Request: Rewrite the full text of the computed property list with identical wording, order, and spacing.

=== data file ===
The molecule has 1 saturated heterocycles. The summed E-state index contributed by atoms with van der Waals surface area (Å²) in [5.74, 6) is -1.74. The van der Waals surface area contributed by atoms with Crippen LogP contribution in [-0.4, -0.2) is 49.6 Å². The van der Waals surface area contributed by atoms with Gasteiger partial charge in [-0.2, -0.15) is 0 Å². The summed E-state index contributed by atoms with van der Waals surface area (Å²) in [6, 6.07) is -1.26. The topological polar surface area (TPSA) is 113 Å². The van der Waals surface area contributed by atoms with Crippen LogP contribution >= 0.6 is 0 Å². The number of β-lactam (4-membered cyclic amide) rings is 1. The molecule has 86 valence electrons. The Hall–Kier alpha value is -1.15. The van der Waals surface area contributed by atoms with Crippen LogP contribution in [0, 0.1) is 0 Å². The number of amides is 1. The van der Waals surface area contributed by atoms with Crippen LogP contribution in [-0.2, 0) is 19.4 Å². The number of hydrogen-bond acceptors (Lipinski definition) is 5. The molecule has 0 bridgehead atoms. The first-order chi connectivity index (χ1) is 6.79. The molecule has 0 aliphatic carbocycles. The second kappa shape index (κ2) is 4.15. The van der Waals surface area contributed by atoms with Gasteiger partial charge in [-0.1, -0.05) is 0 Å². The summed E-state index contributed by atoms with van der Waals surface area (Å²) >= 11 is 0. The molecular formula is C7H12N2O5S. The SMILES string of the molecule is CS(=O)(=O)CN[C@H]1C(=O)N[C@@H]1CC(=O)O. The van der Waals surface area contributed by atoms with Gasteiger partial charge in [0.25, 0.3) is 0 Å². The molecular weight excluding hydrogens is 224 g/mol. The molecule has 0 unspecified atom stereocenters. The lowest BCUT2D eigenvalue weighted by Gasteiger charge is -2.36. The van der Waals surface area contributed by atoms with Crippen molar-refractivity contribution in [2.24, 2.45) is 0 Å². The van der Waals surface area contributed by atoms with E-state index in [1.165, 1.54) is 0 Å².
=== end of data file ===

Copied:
The molecule has 1 saturated heterocycles. The summed E-state index contributed by atoms with van der Waals surface area (Å²) in [5.74, 6) is -1.74. The van der Waals surface area contributed by atoms with Crippen LogP contribution in [-0.4, -0.2) is 49.6 Å². The van der Waals surface area contributed by atoms with Gasteiger partial charge in [-0.2, -0.15) is 0 Å². The summed E-state index contributed by atoms with van der Waals surface area (Å²) in [6, 6.07) is -1.26. The topological polar surface area (TPSA) is 113 Å². The van der Waals surface area contributed by atoms with Crippen LogP contribution >= 0.6 is 0 Å². The number of β-lactam (4-membered cyclic amide) rings is 1. The molecule has 86 valence electrons. The Hall–Kier alpha value is -1.15. The van der Waals surface area contributed by atoms with Crippen LogP contribution in [0, 0.1) is 0 Å². The number of amides is 1. The van der Waals surface area contributed by atoms with Crippen LogP contribution in [-0.2, 0) is 19.4 Å². The number of hydrogen-bond acceptors (Lipinski definition) is 5. The molecule has 0 bridgehead atoms. The first-order chi connectivity index (χ1) is 6.79. The molecule has 0 aliphatic carbocycles. The second kappa shape index (κ2) is 4.15. The van der Waals surface area contributed by atoms with Gasteiger partial charge in [-0.1, -0.05) is 0 Å². The summed E-state index contributed by atoms with van der Waals surface area (Å²) >= 11 is 0. The molecular formula is C7H12N2O5S. The SMILES string of the molecule is CS(=O)(=O)CN[C@H]1C(=O)N[C@@H]1CC(=O)O. The van der Waals surface area contributed by atoms with Gasteiger partial charge in [0.25, 0.3) is 0 Å². The molecular weight excluding hydrogens is 224 g/mol. The molecule has 0 unspecified atom stereocenters. The lowest BCUT2D eigenvalue weighted by Gasteiger charge is -2.36. The van der Waals surface area contributed by atoms with Crippen molar-refractivity contribution in [2.24, 2.45) is 0 Å². The van der Waals surface area contributed by atoms with E-state index in [1.165, 1.54) is 0 Å².